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IVF, all natural or surrogate: What really matters is love

April 26, 2012 at 7:52 AM ET

In this brave new world of IVF, surrogacy and gestational carriers, does it really matter how children enter the world?

After struggling with infertility and cancer, reality TV stars Bill and Giuliana Rancic announced this week that they’re expecting their first child through a gestational carrier. Carolyn Savage may be one of the few women to have experienced both sides of that journey:  First, she was the gestational carrier of another couple’s child due to an IVF clinic mistake; then she turned to a gestational carrier to help her have her own children.

Savage family /
L-R: Carolyn Savage, surrogate  mother Jennifer Onash, Sean Savage and their infant twins

I keep a picture of each of my babies on my dresser in my bedroom.  My intention was to keep them current, but I can’t bring myself to update them.  I suppose that’s because staring at their newborn faces takes me back to the moment my eyes first met theirs and I fell instantly in love. I’ve had that moment six times in my life, which is nothing short of a miracle because I can’t ignore my unusual journey to motherhood. 

When my husband and I turned to in vitro fertilization to conceive our third child after ten years of trying everything else, we were scared for a lot of reasons.  We were frightened that it may not work.   IVF is not covered by our health insurance and it’s expensive.  We were also worried that some would insinuate that we weren’t grateful for the two children we already had and others would criticize us for not adopting.  Then there was our Catholic faith that teaches that IVF is immoral.  Would we be willing to take the heat if the Church found out how our baby was conceived?   When our third IVF worked and I looked into my daughter’s eyes after I delivered her, I knew it didn’t matter how she had come to us.  I loved her in a heartbeat.

Related: Catholic school teacher fired for using IVF

During the IVF that brought us our daughter, we created more embryos than could be safely transferred.  Wanting to give all of our embryos a chance at life, we cryopreserved them for future pregnancy attempts.  When we found out I was pregnant after a frozen embryo transfer, we were stunned—not because I was pregnant—but because my fertility clinic had mistakenly thawed and transferred the wrong embryos.  I was carrying somebody else’s genetic child.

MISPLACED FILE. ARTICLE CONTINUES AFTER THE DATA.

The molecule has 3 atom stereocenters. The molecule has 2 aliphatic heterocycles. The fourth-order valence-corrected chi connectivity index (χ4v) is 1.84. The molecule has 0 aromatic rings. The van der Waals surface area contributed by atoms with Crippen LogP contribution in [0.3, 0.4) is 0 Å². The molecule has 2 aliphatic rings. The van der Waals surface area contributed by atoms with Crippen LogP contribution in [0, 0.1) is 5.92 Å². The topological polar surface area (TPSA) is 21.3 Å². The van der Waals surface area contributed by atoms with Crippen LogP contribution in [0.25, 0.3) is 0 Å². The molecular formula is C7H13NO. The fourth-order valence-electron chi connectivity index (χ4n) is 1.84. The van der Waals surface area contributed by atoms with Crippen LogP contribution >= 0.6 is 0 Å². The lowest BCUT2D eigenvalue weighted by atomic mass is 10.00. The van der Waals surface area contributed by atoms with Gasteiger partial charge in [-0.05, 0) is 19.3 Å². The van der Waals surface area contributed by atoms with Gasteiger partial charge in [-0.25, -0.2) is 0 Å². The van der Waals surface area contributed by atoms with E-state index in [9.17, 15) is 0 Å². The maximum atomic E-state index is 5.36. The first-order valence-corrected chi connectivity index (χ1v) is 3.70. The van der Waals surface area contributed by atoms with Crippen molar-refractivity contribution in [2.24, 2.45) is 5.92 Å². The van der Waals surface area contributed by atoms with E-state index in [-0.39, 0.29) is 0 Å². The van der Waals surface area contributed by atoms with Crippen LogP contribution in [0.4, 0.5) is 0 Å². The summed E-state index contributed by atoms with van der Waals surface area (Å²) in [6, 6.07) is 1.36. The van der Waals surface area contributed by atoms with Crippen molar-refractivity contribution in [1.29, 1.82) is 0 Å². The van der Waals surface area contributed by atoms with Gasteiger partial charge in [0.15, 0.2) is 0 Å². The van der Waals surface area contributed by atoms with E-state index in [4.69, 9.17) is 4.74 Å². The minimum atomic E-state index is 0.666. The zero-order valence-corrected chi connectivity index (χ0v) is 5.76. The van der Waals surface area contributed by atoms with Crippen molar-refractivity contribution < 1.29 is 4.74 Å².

We immediately vowed to bring the baby to term and return him to his parents.  It was a decision that led to the greatest challenge of my life.  I spent a lot of my pregnancy wondering how I’d feel when I laid eyes on this baby, knowing that he wasn’t mine to raise.  Imagine my surprise when my eyes met his and there was no difference.  Even though I wasn’t his genetic mother, I loved him in a heartbeat.

Related: How do I thank the woman who gave me my children?
Related: Why 'just adopt' isn't the answer to infertility
Related: Frozen embyro 'open adoption' raises hopes, questions

For medical reasons, my mistaken pregnancy was my last.  We decided to work with a gestational carrier to bring our youngest two children into this world.  During the pregnancy with our twins I constantly wondered if I’d feel differently about our daughters since I hadn’t carried them.  When their delivery day arrived I was a wreck with worry about our carrier, and I felt like a helpless observer.   But after the chaos calmed and our daughters were placed in my arms, I breathed a sigh of relief.  It was the same as the others. I loved them in a heartbeat.

When I learned that Giuliana and Bill Rancic were expecting a baby with the help of a gestational carrier, I was elated.  Hearing that another couple had beaten their diagnosis is a triumph for all who have battled infertility.  Their news started me thinking about what I’ve learned after having conceived two of our sons the old-fashioned way, turning to IVF for our third, being a gestational carrier for my fourth pregnancy, and working with a gestational carrier for our twins—that it doesn’t matter how our babies come to us because the end result is always the same.  They are all loved—in a heartbeat.

This week is National Infertility Awareness Week.  More information about fertility treatments and support can be found at http://www.resolve.org/infertility101  or http://www.resolve.org/national-infertility-awareness-week/about.html

Carolyn Savage is the co-author of Inconceivable:  A Medical Mistake, The Baby We Couldn’t Keep, and Our Choice to Deliver the Ultimate Gift.   She lives in Sylvania, Ohio, with her husband and five children.  You can follow her constantly evolving story at inconceivablebook.com

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